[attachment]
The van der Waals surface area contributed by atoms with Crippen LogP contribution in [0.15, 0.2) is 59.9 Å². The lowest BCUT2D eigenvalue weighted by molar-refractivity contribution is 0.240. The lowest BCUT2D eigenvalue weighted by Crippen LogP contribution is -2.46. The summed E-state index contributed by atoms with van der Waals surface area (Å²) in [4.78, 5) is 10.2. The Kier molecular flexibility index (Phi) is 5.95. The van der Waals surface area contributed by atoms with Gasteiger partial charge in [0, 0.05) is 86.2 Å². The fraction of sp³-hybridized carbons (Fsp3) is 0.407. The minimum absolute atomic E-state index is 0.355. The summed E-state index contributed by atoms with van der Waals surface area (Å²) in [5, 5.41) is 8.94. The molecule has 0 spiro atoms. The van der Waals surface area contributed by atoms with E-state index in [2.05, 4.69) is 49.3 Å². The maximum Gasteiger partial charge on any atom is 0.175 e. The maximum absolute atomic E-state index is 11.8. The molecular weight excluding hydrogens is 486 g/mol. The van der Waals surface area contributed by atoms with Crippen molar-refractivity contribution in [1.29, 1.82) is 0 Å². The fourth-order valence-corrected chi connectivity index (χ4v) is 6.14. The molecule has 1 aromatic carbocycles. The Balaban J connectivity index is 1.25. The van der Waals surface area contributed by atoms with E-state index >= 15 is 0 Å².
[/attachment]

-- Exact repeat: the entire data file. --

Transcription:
The van der Waals surface area contributed by atoms with Crippen LogP contribution in [0.15, 0.2) is 59.9 Å². The lowest BCUT2D eigenvalue weighted by molar-refractivity contribution is 0.240. The lowest BCUT2D eigenvalue weighted by Crippen LogP contribution is -2.46. The summed E-state index contributed by atoms with van der Waals surface area (Å²) in [4.78, 5) is 10.2. The Kier molecular flexibility index (Phi) is 5.95. The van der Waals surface area contributed by atoms with Gasteiger partial charge in [0, 0.05) is 86.2 Å². The fraction of sp³-hybridized carbons (Fsp3) is 0.407. The minimum absolute atomic E-state index is 0.355. The summed E-state index contributed by atoms with van der Waals surface area (Å²) in [5, 5.41) is 8.94. The molecule has 0 spiro atoms. The van der Waals surface area contributed by atoms with E-state index in [2.05, 4.69) is 49.3 Å². The maximum Gasteiger partial charge on any atom is 0.175 e. The maximum absolute atomic E-state index is 11.8. The molecular weight excluding hydrogens is 486 g/mol. The van der Waals surface area contributed by atoms with Crippen molar-refractivity contribution in [1.29, 1.82) is 0 Å². The fourth-order valence-corrected chi connectivity index (χ4v) is 6.14. The molecule has 1 aromatic carbocycles. The Balaban J connectivity index is 1.25. The van der Waals surface area contributed by atoms with E-state index >= 15 is 0 Å².